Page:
Clear pottery distinctives again suggest a three period division. The Late Bronze I (about 1550-1400) reflects a continuation of the vitality of the earlier Middle Bronze culture. The pottery of the Late Bronze IIa (about 1400-1300) shows a deterioration of forms and quality during a period of political instability associated with the el-Amarna Period. That deterioration becomes more evident during the Late Bronze IIb (about 1300-1200) as Egypt's Nineteenth Dynasty established a firmer control over the affairs of the economy and urban centers of Canaan. An abundance of Mycenaean and Cypriot pottery throughout the country would seem to suggest a growing commercial interest in the Levant for export and trade.
6. Iron Age (about 1200-587/6 B.C.) The Iron Age basically runs from the conquest of Canaan to the demise of the Judean Kingdom and usually is divided into two distinct periods. The distinguishing elements in pottery and other cultural elements for making the archaeological divisions of this period are not overly clear. Iron Age I (1200-925) pottery from the settlement to the division of the kingdom begins with a continuation of Late Bronze traditions, as Israel borrowed industrial techniques from the local Canaanite population.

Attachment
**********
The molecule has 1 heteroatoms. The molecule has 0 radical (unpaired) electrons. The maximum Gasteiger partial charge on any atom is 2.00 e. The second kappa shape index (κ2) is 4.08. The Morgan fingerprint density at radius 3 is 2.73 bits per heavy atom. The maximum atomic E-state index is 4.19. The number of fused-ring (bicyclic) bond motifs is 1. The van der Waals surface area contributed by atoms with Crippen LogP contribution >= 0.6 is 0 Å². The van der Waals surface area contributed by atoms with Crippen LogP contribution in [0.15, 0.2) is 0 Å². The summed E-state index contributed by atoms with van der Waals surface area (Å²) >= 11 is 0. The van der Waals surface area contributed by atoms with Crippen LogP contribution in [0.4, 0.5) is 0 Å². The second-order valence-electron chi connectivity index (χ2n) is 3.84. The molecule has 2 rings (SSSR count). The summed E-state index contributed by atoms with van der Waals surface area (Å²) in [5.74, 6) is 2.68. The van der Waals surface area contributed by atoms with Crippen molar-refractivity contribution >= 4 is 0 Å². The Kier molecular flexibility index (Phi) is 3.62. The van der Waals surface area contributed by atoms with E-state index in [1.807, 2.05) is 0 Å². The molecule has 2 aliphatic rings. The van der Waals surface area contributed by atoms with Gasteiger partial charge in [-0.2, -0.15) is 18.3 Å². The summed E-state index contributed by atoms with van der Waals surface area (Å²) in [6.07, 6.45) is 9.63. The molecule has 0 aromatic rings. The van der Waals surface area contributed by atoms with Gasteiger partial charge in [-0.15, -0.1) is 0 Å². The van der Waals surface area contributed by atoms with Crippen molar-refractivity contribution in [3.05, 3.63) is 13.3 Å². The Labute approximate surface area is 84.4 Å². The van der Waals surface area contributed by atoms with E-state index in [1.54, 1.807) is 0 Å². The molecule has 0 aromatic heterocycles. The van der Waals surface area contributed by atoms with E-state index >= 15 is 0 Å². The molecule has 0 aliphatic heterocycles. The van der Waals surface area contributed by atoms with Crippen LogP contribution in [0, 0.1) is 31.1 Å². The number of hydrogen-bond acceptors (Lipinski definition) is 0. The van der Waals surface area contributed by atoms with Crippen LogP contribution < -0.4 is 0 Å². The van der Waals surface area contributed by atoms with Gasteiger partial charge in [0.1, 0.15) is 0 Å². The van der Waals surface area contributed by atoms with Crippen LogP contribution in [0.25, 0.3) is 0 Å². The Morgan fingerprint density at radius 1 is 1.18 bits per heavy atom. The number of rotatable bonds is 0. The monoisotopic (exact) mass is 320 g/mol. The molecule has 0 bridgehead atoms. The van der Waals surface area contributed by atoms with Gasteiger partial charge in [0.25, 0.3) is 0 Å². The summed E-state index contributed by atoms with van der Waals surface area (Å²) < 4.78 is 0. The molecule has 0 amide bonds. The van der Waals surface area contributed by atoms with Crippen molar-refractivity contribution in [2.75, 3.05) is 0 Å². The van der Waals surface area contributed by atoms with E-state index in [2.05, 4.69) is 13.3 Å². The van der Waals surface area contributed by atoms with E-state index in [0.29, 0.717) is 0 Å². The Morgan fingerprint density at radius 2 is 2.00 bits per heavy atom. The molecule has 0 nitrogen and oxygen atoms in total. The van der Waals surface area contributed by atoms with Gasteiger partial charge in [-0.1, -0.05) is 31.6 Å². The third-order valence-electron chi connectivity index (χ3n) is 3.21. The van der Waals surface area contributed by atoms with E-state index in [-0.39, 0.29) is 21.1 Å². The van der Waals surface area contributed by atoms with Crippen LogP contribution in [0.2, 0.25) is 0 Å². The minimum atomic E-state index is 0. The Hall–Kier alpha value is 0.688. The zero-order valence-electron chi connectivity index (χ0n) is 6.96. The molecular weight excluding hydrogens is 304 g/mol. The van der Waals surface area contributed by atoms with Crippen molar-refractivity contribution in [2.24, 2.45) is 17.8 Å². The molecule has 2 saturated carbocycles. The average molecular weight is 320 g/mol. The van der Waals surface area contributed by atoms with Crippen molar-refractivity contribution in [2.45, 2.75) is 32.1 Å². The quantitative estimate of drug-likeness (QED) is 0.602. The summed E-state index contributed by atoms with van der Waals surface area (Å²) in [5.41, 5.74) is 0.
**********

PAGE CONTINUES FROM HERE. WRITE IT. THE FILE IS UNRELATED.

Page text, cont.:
The arrival of the Philistines after 1200 B.C. brought a distinctively decorated pottery with Mycenaean shapes and motifs. The deterioration of the quality and design of this pottery tends to reflect the eclectic nature of these “Sea Peoples.” By 1000 B.C. the distinctive nature of the pottery in the Philistine plain had basically disappeared.
During the Iron II period (925-587/6), from the division of the United Monarchy to the fall of the Judean Kingdom to the Babylonians, the political separation produced clear distinctions in the regional pottery types, generally known as “Samaria” and “Judean” ware. During most of this period the northern pottery exhibits the higher standard of workmanship. Most prominent in imported ware up to 700 B.C. is the Cypro-Phoenician ware. From 700 to 500 B.C. imports of Assyrian origin resulted in local potters copying Assyrian prototypes.